The Show Must Go On Even in the Winter!


Woosh! Winter Guard members practice lots to get their moves in sync!

In the marching season, the Color Guard is a temporary add-on to the band. This means that when football season ends, their involvement with the marching band does as well, aside from a parade or two. 

However, during the winter, the focus is solely on the Color Guard as they participate in a competitive club known as the “Winter Guard”. As opposed to their normal marching band drills, Winter Guard includes much more choreographed, dance-like movements. 

“The routines are much more lyrical and contemporary,” Chelsea’s Color Guard coach, Amanda Boham, said. “They’re much less uniform and precise than in the marching band.” 

Boham, a former student of CHS, has been the coach for several years and has loved every minute. She was a part of the program when she was in high school and went on to join the team in college. 

“My favorite part is the performances,” Boham said. “I always loved being a part of them, and I love watching them now as a coach.”  

Another contrast between the Color and Winter Guard is that there is a chance for new recruits in Winter Guard. When new people want to join to try it out because they were too busy during the fall, they can join and be taught the ropes while the drill is still being revised. One of these newcomers is Ava Wiese (‘26), who enjoys the welcoming atmosphere of the Guard.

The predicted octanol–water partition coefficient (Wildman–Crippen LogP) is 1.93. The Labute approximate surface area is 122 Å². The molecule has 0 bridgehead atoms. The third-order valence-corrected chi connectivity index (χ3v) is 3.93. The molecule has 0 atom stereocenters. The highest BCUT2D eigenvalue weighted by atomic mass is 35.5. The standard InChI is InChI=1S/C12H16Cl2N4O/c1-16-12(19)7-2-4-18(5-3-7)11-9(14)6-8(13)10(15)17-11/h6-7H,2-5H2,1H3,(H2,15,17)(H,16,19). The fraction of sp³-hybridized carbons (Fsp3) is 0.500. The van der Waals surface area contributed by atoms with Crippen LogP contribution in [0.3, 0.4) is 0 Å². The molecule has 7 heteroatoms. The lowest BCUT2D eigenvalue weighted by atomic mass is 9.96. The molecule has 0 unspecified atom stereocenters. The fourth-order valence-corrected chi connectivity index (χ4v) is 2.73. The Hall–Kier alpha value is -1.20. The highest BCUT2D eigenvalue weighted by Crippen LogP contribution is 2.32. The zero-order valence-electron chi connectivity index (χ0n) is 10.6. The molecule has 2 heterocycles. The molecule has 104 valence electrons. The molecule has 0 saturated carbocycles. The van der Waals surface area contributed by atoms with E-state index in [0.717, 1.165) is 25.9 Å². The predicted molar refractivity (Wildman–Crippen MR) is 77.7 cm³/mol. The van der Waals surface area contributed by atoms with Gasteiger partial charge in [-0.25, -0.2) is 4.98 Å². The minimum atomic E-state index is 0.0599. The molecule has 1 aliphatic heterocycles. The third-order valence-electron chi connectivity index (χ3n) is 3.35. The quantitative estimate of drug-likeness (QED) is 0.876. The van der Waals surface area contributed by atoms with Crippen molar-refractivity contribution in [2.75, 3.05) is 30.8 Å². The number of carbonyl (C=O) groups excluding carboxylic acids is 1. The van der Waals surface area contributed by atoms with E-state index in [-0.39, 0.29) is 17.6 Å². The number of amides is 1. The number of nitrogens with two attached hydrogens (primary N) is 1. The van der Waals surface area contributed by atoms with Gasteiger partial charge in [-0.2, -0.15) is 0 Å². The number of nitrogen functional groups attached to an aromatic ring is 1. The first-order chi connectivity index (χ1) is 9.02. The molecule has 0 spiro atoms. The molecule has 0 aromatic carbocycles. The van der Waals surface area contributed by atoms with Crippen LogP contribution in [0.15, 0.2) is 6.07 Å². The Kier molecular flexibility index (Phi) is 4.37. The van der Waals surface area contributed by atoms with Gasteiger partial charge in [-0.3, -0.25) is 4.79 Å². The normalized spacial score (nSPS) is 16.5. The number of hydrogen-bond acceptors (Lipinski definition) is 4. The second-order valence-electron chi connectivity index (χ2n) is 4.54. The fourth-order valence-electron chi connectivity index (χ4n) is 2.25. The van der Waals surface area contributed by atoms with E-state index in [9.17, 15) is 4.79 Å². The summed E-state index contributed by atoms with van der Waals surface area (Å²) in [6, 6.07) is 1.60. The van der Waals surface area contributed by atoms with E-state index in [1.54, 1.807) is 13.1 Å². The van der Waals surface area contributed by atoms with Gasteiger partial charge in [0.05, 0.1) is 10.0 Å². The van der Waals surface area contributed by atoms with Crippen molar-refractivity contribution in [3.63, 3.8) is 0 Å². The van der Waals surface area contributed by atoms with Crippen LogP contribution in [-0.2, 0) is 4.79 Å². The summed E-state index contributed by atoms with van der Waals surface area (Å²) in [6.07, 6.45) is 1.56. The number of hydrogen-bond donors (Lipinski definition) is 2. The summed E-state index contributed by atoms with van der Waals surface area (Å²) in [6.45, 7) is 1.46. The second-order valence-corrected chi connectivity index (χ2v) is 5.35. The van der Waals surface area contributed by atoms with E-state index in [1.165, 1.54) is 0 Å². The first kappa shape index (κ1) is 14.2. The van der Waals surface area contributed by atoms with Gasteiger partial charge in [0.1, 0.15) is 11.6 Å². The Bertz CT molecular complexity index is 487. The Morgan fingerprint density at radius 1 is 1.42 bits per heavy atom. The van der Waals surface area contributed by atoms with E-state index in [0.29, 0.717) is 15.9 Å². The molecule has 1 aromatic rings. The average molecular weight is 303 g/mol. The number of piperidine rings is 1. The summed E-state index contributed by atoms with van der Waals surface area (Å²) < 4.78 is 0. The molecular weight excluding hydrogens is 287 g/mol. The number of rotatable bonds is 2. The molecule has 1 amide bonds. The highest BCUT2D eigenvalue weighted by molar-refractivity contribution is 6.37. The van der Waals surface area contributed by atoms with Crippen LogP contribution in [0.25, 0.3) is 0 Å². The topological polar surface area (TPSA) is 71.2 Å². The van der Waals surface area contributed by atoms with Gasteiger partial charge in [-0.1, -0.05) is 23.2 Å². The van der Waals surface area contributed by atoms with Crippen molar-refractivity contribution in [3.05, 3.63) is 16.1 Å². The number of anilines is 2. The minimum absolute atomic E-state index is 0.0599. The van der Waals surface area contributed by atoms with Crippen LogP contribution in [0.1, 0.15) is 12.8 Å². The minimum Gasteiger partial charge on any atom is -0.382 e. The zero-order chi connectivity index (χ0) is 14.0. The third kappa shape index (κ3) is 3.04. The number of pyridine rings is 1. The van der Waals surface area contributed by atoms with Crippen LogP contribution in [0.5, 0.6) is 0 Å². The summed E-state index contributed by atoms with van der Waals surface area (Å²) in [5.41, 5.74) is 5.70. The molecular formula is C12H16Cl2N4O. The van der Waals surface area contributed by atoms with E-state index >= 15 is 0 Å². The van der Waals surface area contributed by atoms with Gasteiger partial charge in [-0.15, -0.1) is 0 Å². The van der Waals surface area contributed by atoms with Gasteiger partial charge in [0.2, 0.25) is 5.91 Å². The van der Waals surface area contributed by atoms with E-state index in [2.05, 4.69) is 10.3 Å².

“It’s really chill and easy-going,” Wiese said. “It’s really fun once you learn the basics.” 

Practices are held twice a week, and competitions are low-commitment as well. Winter Guard is a fun opportunity for growth in friendships, skills, and competition. 

To prepare for these competitions, the team uses their practice time wisely, preparing for their three competitions and the State Finals. These competitions are very diverse, with different schools having different priorities for their Winter Guard teams. The judges also differ, giving opinion-based scores to each show they see.

“The thing about Winter Guard judges is that you’ll never get the same score from different judges,” Boham said. “It’s all up to their opinion. If they don’t like the show, they’ll score you poorly.” 

Judges give out points based on the drill, flag movements, foot placements, etc. Boham says that this year, she is cracking down on hand placements on the flag so that they won’t lose points.

Winter Guard, being outside of school, is indeed a commitment. Nonetheless, practices are still light-hearted and fun while teaching students the skills they need to do well before the judges. With each year, due to their perseverance and dedication, the girls in the Winter Guard will continue to improve and impress.